Gush gush gush… 🙂

  4. Hello Lauren!

    Through your many appearances of Augustus, did you ever have a tough time creating his atrocious rhyming couplets and muse meanderings? How many thesauruses (thesauri?) did you go through to come up with all the obscure words he used when creating his hidden messages in his vast and verbose amounts of verse?

    Thank you for giving us your truly wonderful stories!

    • Thanks so much, missrelena! I had a weakness in high school for what my English teachers called “$25 words”, so coming up with the purple prose wasn’t a problem! (Too much Kathleen E. Woodiwiss at a tender age?) I’ve found it’s very hard to write good poetry, but very easy to write bad poetry…. And it was very entertaining imagining what years of having to write bad poetry might do to one’s thought processes.

    • There were a couple of folks floating around in the back of my head. There was, of course, the original awful poet/swashbuckler, Sir Percy Blakeney, Baronet, of “they seek him here/they seek him there….” fame. He was probably the biggest influence. (Although he was literary, rather than historical.) On the historical side, when I was researching my dissertation on Royalist conspiracies during the English Civil Wars, one of the folks who popped up again and again was the Cavalier poet, Lovelace. Admittedly, Lovelace was a good poet rather than a bad one, but the precedent remains. I also thought of Aphra Behn, the poet and playwright, who worked as a spy for King Charles II in Holland. So while there wasn’t anyone specific in Napoleonic France who set the mold for Augustus, there were a fair number of poet/spies floating around.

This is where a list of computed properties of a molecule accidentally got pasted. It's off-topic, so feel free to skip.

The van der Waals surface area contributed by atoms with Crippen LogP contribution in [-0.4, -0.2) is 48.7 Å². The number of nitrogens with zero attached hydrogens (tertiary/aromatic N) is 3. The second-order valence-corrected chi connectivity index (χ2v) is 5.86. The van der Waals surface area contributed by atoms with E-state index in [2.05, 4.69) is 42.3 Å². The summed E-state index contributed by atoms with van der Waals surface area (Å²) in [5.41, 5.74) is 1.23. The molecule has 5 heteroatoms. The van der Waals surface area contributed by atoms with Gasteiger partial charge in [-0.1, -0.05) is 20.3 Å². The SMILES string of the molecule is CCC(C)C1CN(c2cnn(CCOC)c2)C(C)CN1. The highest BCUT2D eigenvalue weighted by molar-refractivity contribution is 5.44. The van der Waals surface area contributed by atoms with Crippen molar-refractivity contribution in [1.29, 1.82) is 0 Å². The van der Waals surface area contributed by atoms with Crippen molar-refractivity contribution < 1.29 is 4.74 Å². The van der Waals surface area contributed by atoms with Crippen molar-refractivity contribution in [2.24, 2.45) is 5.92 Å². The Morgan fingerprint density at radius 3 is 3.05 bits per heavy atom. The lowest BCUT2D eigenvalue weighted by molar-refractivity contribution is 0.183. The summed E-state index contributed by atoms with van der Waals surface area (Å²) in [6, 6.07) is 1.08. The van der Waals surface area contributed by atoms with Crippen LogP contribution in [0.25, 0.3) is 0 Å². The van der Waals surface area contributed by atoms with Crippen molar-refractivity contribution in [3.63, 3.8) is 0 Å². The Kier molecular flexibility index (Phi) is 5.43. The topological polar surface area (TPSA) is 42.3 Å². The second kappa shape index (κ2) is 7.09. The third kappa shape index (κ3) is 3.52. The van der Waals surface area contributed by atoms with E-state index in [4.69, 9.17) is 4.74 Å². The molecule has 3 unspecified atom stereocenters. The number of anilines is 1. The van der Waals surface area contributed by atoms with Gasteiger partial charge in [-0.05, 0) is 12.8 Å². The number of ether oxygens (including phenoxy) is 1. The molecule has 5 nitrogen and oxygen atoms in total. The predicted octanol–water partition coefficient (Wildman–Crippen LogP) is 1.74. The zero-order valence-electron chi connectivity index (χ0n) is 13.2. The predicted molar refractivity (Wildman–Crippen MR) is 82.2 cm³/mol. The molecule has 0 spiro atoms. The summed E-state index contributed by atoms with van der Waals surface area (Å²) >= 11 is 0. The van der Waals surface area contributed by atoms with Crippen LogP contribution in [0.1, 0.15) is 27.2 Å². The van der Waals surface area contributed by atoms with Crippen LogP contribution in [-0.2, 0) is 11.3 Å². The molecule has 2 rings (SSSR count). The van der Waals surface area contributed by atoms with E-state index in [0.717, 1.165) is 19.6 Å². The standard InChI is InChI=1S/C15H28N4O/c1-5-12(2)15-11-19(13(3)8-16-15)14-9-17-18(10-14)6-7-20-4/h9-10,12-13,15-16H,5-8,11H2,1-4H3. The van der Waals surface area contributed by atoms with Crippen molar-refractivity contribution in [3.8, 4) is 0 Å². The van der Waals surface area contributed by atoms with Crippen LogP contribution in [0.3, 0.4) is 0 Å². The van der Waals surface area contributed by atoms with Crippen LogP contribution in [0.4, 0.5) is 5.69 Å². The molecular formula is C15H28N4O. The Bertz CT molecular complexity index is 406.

5. A standalone book with Emma and Augustus’s children would be great!! Did they have children? Where did they end up settling down and putting roots?

    • They end up in England, of all the odd places! Augustus, with Emma egging him on, finally follows his true convictions and works as first a journalist and then eventually editor of a newspaper called “the New Spectator” (something like the radical newspaper, “The North Briton”, a generation earlier) and then later runs for Parliament and serves as an MP. They do have children, although I must confess I haven’t given any thought to who they were and what their lives would have been. I do imagine, though, that they moved in very different circles from the offspring of the Selwicks and Vaughns and so on: political, middle class, not at all society sorts. Not to mention half-American!

  6. I really liked Augustus – his dedication, determination, devotion to the cause. His backstory would be interesting. There were only hints at his unhappiness at home. Any chance? Maybe a stand alone?

  7. Hi Lauren, another gusher here. I’m Wondering if it’s easier to write the bad poetry or Emma’s snappy comebacks? I seem to be able to come up with them on the spot, but wonder how difficult it is to write them?